TOP O' THE MORN: Local stores had stock in town

In Oak Harbor, before our friend the U.S. Navy arrived, there were a number of home-owned grocery stores. Maylor’s was the oldest, having been in business some 40 years, selling everything from postage stamps to hardware along with groceries and calico.

Joe Maylor lived in a dignified white house with a lawn that sloped down to the street and was surrounded by a wrought iron fence.

One night the genial grocer was returning home after a long day’s work, carrying the store’s cash in a bag. In the dark, someone struck Maylor on the head and snatched the money. No one ever discovered who robbed the grocer. Maylor wasn’t badly hurt except for knowing that a whole day’s receipts were missing.

It was the first such felony on record for the town of Oak Harbor.

Oak Harbor Producers’ Cooperative had four departments: Groceries; dry-goods and clothing; hardware; feed. Some co-op managers we remember were Mac McEachren, who also served as the town mayor, Geert Zylstra and Chris Ernst. Nice people.

The co-op was sold to Reke Zylstra and Arend Balster in the 1950s, and later became Pioneer Department Store (where Old Town mall is today). There was Andy’s Grocery next to Oak Harbor Tavern, Barney’s Groceries and later Ken Jensen’s on the waterside of West Pioneer, and Yorke Dyer’s Red and White Store.

Eggs, along with just about any other farm product, were traded for groceries in those Great Depression days of no money. One Coupeville resident whose parents kept a store told how a lady came each week with cottage cheese, for which there was little or no market. Not wanting to turn her down, his mother served the family cottage cheese every Friday night. That was supper. Cottage cheese. To this day he cannot look at cottage cheese.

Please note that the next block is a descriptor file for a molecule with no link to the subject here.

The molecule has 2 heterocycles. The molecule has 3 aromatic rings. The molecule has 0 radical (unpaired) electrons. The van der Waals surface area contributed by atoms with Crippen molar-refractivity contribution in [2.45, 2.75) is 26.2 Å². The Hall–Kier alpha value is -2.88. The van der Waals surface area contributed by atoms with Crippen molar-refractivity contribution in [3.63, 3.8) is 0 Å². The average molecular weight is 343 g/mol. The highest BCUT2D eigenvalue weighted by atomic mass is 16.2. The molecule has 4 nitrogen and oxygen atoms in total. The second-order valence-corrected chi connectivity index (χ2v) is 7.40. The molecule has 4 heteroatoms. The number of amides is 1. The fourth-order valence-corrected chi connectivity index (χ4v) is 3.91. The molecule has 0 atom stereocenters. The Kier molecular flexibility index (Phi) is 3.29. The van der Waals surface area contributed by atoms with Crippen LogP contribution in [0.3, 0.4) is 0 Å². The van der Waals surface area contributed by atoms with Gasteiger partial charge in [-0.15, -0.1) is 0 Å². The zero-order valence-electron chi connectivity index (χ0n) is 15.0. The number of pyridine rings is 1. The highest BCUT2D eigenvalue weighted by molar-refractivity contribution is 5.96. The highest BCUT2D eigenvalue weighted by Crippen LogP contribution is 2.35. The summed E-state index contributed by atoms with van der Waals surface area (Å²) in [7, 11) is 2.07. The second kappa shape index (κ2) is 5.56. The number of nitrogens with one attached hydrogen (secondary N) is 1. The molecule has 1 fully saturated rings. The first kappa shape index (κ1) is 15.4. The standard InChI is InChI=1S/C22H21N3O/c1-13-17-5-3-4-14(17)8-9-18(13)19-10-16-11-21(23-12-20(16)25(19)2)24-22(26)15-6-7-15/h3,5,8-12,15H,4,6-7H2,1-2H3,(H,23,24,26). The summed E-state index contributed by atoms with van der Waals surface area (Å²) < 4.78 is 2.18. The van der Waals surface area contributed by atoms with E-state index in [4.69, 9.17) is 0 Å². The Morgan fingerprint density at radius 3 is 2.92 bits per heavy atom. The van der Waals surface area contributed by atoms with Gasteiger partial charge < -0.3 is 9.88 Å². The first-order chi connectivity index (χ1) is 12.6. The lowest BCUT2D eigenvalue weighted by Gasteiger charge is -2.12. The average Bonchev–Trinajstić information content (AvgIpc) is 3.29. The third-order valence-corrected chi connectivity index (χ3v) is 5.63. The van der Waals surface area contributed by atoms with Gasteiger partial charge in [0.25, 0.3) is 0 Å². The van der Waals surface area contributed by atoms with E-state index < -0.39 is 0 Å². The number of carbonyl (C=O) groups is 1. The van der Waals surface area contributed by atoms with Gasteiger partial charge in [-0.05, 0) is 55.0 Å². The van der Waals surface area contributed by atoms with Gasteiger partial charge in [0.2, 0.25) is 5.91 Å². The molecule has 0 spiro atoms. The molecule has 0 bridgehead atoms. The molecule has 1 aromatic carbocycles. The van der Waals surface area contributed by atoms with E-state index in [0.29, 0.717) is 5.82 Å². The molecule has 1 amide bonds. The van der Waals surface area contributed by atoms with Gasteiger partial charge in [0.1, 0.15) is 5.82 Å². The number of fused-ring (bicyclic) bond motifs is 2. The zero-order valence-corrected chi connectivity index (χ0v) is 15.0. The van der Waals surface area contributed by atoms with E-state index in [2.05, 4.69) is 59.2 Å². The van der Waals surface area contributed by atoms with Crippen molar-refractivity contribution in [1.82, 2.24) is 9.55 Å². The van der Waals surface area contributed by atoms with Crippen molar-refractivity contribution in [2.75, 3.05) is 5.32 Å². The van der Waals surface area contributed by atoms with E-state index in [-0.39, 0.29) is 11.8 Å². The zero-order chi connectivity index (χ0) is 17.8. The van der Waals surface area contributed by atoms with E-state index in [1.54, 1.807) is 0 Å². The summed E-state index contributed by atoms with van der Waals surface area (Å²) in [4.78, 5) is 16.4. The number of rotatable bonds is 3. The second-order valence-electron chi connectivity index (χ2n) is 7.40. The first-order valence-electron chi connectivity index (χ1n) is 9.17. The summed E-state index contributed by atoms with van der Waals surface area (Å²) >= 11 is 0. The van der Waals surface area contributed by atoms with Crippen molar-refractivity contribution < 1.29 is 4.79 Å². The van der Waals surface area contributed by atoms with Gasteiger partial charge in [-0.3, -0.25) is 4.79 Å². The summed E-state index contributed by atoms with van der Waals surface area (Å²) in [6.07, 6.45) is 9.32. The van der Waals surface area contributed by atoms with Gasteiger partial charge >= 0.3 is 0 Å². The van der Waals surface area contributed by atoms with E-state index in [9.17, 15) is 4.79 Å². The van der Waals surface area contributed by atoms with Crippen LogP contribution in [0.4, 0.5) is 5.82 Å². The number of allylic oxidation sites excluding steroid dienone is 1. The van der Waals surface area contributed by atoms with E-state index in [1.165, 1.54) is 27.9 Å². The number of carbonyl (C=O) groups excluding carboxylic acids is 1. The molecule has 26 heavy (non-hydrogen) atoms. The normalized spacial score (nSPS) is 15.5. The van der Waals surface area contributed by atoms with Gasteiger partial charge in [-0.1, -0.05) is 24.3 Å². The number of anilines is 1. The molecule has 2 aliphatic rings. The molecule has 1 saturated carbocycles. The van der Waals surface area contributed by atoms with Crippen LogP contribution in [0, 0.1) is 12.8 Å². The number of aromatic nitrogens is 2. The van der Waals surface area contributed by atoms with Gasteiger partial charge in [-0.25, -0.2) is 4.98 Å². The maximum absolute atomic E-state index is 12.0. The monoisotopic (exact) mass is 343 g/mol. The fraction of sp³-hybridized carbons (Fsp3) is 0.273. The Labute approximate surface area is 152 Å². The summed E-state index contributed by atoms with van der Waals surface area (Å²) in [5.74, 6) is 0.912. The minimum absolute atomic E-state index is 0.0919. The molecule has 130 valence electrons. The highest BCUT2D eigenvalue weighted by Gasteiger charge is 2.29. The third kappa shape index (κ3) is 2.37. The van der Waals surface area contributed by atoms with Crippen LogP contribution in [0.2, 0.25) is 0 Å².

We recall how we went to the grocery store with a list, and the clerk produced each item from shelves behind the counter and placed them in our bag, sparing us from the effort of selecting our own groceries and bagging them. In earlier days, deliveries were made to homes each afternnoon via horse and buggy.

In the days when a pound of butter cost 42 cents and a five-pound sack of flour cost 25 cents, great hullabaloo went on about the imminent invasion of American buying power called chain stores.

Chain stores were evil. It meant the end of the small grocer who looked out for the needs of the community, even offering credit to families he knew would never be able to pay.

One grocer, whose father started a grocery store in the 1890s, was outraged that a chain store might come into his community with better prices for better-looking food and force him out of business.

He believed that ultimately the standard of living of the average working man’s family would be lowered because of low wages paid to chain store employees.

Personal interest, personal service, personal delivery, around-the-corner convenience and credit were not to be sneezed at. Chain store profits were spent almost any place but in small towns, local grocer said.

But so it went. Chain stores moved in, and local grocers turned to selling other items, or closed shop. Such was the metamorphosis from tiny town to busy hub of commerce.

Today, in certain towns, one may place orders for groceries from the impersonal-personal computer. Our dream is that the computer will take the list, fill it, deliver the groceries and place each item where it belongs — on a shelf, in a cupboard, in an icebox — in our home.

Dorothy Neil has been writing and recording local history for more than 50 years. Her books and columns chronicle local life and times.

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